TUPE: From Protection of Employees, to Promises for Employers

06 March 2013 By Roger Jeary The Coalition's proposals for the reform of TUPE Regulations aim to strip back employee protection (the very purpose of the legislation) and give businesses an easy ride when it comes to dismissing workers and cutting pay.

Commentary icon6 Mar 2013|Comment

06 March 2013

By Roger Jeary

The Coalition’s proposals for the reform of TUPE Regulations aim to strip back employee protection (the very purpose of the legislation) and give businesses an easy ride when it comes to dismissing workers and cutting pay.

Since the application of the EU Acquired Rights Directive through the Transfer of Undertakings (Protection of Employment) Regulations in 1981, the Regulations have become the most challenged and challenging in UK employment legislation.

UK case law throughout the 1980’s and 90’s created a complexity which in the first decade of this century has been addressed through revision and publication of the revised regulations in 2006.

It is worth reminding ourselves that the purpose of the regulations is to protect employees’ employment rights when the business or undertaking for which they work transfers to a new employer. I say that because in the Coalition consultation published in January this year, the introduction from the Minister makes clear that the government’s purpose in reforming aspects of the regulations is to continue its:

” ..commitment to review employment laws to ensure they provide the flexibility that employers need to grow and compete effectively”.

Not much about protection of employee’s rights and yet these regulations offer the only protection that workers have during the movement of capital assets from one owner to another. It is particularly crucial to those workers who find their services outsourced to another employer, a favourite practice of the public sector at present as the consultation document points out, saying “that number will increase as the Government’s programme to open public services develops and public services are opened to competition”.

Yet it is this very protection introduced in the revised 2006 regulations which is targeted by the proposed Coalition reforms amongst others. The consultation document makes the point vividly that it is really difficult for transferee companies to introduce efficiencies and operate more cheaply than the transferor because the regulations act as a barrier to reducing the size of the workforce or the transferred workers’ pay levels. What a surprise that regulations designed to protect employment should place barriers in the way of employers who want to cut jobs and pay when acquiring a company! This protection is classified as ‘gold plating’ by the Coalition.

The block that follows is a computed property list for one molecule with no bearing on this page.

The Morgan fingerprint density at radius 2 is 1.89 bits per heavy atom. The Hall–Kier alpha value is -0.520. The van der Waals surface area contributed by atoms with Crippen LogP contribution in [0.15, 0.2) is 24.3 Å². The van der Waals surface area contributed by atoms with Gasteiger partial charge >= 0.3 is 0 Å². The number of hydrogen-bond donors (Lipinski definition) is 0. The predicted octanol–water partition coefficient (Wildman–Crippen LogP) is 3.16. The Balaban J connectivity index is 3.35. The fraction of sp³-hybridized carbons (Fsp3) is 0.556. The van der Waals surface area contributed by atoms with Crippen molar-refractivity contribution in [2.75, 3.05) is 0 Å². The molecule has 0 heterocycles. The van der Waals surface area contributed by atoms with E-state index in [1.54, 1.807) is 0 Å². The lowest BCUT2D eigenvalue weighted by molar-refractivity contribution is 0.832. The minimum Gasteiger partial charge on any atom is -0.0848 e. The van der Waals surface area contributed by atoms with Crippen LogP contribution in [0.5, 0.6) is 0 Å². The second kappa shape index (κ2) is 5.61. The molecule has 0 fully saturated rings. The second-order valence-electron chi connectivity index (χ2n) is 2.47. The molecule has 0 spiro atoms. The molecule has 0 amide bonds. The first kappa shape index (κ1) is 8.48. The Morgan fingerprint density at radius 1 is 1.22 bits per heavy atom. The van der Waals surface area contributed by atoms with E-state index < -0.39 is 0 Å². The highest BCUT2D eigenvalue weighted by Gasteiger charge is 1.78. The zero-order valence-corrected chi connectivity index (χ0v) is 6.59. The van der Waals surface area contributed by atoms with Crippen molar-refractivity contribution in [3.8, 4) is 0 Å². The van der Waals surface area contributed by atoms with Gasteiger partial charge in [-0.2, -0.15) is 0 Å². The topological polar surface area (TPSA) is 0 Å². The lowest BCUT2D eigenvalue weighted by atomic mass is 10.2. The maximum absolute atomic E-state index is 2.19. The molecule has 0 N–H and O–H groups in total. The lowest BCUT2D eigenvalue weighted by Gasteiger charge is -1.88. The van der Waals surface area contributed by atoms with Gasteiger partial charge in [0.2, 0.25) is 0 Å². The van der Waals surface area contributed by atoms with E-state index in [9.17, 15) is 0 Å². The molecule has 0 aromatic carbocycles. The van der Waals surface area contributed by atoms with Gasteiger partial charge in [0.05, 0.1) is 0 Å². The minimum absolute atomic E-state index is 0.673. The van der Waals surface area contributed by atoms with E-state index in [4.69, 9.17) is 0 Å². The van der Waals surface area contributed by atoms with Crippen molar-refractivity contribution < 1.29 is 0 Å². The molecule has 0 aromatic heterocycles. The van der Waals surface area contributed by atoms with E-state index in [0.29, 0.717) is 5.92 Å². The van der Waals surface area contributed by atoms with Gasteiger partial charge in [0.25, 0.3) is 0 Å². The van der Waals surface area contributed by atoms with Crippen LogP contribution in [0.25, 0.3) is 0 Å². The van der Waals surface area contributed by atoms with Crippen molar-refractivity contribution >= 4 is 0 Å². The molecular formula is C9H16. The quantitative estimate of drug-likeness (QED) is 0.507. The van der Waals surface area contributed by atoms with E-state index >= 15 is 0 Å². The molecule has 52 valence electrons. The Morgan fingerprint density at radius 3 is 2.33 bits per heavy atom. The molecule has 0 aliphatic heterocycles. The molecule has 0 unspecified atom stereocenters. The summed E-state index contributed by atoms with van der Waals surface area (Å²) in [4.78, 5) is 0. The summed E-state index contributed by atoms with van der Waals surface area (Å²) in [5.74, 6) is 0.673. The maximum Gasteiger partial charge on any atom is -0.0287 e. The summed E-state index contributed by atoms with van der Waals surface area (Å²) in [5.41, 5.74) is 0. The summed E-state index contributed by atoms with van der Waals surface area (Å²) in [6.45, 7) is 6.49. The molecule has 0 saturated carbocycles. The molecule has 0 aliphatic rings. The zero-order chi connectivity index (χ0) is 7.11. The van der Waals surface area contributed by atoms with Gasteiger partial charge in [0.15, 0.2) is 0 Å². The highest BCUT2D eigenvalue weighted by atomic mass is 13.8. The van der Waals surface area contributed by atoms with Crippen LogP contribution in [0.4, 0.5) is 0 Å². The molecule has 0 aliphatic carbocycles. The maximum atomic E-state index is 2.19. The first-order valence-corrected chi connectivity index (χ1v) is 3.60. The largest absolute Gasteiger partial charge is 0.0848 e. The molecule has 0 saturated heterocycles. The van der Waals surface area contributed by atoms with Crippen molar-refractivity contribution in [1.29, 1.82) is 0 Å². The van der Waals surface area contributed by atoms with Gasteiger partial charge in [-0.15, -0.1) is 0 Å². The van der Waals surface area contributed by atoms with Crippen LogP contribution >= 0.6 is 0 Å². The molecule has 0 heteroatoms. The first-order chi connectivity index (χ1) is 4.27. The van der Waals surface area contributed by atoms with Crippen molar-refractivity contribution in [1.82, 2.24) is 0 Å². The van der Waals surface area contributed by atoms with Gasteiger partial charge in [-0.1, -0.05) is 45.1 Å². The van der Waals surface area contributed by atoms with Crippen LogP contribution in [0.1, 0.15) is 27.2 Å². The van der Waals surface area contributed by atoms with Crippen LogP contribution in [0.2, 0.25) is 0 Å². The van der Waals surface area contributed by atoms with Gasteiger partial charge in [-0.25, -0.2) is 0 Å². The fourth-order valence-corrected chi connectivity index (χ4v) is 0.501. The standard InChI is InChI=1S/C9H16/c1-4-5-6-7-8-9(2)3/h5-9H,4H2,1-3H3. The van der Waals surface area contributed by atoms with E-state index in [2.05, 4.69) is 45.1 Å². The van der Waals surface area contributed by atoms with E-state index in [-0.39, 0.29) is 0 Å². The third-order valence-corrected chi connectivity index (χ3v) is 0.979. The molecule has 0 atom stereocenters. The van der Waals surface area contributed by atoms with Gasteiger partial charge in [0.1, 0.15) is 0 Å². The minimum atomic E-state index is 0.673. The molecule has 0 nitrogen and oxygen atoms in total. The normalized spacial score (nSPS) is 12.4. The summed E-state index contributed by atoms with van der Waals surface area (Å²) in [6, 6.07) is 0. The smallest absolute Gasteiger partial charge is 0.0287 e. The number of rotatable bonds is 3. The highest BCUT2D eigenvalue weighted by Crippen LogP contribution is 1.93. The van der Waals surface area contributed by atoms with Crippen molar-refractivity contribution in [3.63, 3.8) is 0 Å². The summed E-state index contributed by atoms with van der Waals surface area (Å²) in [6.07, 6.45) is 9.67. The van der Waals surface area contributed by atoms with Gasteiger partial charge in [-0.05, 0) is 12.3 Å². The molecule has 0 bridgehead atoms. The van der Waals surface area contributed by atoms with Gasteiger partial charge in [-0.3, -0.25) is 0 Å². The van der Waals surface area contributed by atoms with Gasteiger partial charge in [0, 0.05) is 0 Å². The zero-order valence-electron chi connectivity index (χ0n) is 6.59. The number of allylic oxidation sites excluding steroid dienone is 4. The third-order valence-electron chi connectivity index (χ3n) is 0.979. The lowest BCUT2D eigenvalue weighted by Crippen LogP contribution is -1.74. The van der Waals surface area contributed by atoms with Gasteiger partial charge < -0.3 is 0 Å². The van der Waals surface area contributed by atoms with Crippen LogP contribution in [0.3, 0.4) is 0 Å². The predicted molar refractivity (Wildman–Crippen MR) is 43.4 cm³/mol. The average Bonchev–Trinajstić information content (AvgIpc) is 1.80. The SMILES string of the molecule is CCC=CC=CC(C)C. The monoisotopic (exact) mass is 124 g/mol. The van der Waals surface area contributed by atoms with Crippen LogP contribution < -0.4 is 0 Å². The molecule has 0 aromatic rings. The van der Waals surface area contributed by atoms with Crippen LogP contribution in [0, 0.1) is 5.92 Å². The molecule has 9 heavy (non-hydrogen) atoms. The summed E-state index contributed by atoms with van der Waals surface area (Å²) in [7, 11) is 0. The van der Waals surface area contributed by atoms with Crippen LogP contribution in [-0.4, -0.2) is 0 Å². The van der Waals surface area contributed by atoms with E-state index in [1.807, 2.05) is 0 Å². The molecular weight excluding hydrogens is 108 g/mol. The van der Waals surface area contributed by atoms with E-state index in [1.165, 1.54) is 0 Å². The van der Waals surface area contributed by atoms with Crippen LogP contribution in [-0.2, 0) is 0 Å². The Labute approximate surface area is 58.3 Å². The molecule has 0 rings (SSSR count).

Also contained within the consultation is another direct attack on collective agreements, which in the main will be trade union agreements. These agreements frequently influence the individual terms and conditions of employees and the limitation of such agreements to say 12 months following transfer gives the new employer freedom to vary conditions once the period has expired. Not much protection for employees there either!

Finally, I come to dismissal. The whole point of TUPE is to protect workers from dismissal brought about by their transfer of employment designed primarily to benefit the owners of the transferee company. The Coalition government feel that the current wording of the UK Regulations gives wider protection than is absolutely necessary, (heaven forbid that workers in the UK, normally the easiest to sack, should derive some additional benefit through our own legislation), so it proposes to amend the wording to limit the restrictions on dismissing workers at the time of a transfer.

So there you have it. A cursory and brief inspection of these proposals adds to the ‘flexibility’ of UK workers, or, in other words, provides greater opportunity for dismissals and attacks on terms and conditions. You do have to wonder, if these changes go through, if we can continue to describe these Regulations as ‘Protection of Employees’. Perhaps the title should be amended to Transfer of Undertakings (Promises for Employers) Regulations.

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Roger Jeary

Roger Jeary Roger Jeary retired from Unite in January 2012 after 33 year’s service as a negotiating officer and Director of Research. Roger worked in Northern Ireland, Manchester and London as an official of the union starting with ASTMS and then MSF and AMICUS before the final merger to Unite. In 2004 he was appointed Director of Research of Amicus and subsequently took on that role for Unite in 2007. Roger is a member of the Institute’s Publications Sub Committee. Currently Roger is a Trustee Director of FairPensions, an independent member of the ACAS Panel of Arbitrators, sits on the Advisory Panel of the IPA and is a member of the Manufacturing Policy Panel of the Institute of Engineering & Technology (IET).